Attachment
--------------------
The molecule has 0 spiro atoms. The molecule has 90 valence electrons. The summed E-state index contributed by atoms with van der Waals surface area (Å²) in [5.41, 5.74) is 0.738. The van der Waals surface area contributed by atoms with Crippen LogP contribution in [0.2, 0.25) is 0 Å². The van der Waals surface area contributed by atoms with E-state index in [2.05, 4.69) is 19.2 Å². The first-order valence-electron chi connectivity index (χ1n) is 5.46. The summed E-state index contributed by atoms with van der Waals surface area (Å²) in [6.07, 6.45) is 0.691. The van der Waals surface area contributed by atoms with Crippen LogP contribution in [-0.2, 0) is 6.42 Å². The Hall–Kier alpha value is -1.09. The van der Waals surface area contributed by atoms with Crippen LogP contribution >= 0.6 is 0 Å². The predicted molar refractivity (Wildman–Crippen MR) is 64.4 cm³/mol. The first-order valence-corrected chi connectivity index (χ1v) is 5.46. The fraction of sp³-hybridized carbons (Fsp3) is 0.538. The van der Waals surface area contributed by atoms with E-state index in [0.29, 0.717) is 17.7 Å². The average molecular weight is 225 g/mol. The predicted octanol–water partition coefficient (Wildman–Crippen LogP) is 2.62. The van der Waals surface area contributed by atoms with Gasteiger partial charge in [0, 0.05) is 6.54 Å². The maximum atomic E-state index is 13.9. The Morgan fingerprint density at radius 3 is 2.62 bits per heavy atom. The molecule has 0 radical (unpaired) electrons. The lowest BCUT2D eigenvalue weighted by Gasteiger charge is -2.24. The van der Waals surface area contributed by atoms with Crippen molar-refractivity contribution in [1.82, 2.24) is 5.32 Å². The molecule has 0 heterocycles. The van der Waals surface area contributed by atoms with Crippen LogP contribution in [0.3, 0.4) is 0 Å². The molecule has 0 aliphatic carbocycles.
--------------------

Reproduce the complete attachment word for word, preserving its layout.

The molecule has 0 spiro atoms. The molecule has 90 valence electrons. The summed E-state index contributed by atoms with van der Waals surface area (Å²) in [5.41, 5.74) is 0.738. The van der Waals surface area contributed by atoms with Crippen LogP contribution in [0.2, 0.25) is 0 Å². The van der Waals surface area contributed by atoms with E-state index in [2.05, 4.69) is 19.2 Å². The first-order valence-electron chi connectivity index (χ1n) is 5.46. The summed E-state index contributed by atoms with van der Waals surface area (Å²) in [6.07, 6.45) is 0.691. The van der Waals surface area contributed by atoms with Crippen LogP contribution in [-0.2, 0) is 6.42 Å². The Hall–Kier alpha value is -1.09. The van der Waals surface area contributed by atoms with Crippen LogP contribution >= 0.6 is 0 Å². The predicted molar refractivity (Wildman–Crippen MR) is 64.4 cm³/mol. The first-order valence-corrected chi connectivity index (χ1v) is 5.46. The fraction of sp³-hybridized carbons (Fsp3) is 0.538. The van der Waals surface area contributed by atoms with E-state index in [0.29, 0.717) is 17.7 Å². The average molecular weight is 225 g/mol. The predicted octanol–water partition coefficient (Wildman–Crippen LogP) is 2.62. The van der Waals surface area contributed by atoms with Gasteiger partial charge in [0, 0.05) is 6.54 Å². The maximum atomic E-state index is 13.9. The Morgan fingerprint density at radius 3 is 2.62 bits per heavy atom. The molecule has 0 radical (unpaired) electrons. The lowest BCUT2D eigenvalue weighted by Gasteiger charge is -2.24. The van der Waals surface area contributed by atoms with Crippen molar-refractivity contribution in [1.82, 2.24) is 5.32 Å². The molecule has 0 heterocycles. The van der Waals surface area contributed by atoms with Crippen LogP contribution in [0.3, 0.4) is 0 Å². The molecule has 0 aliphatic carbocycles.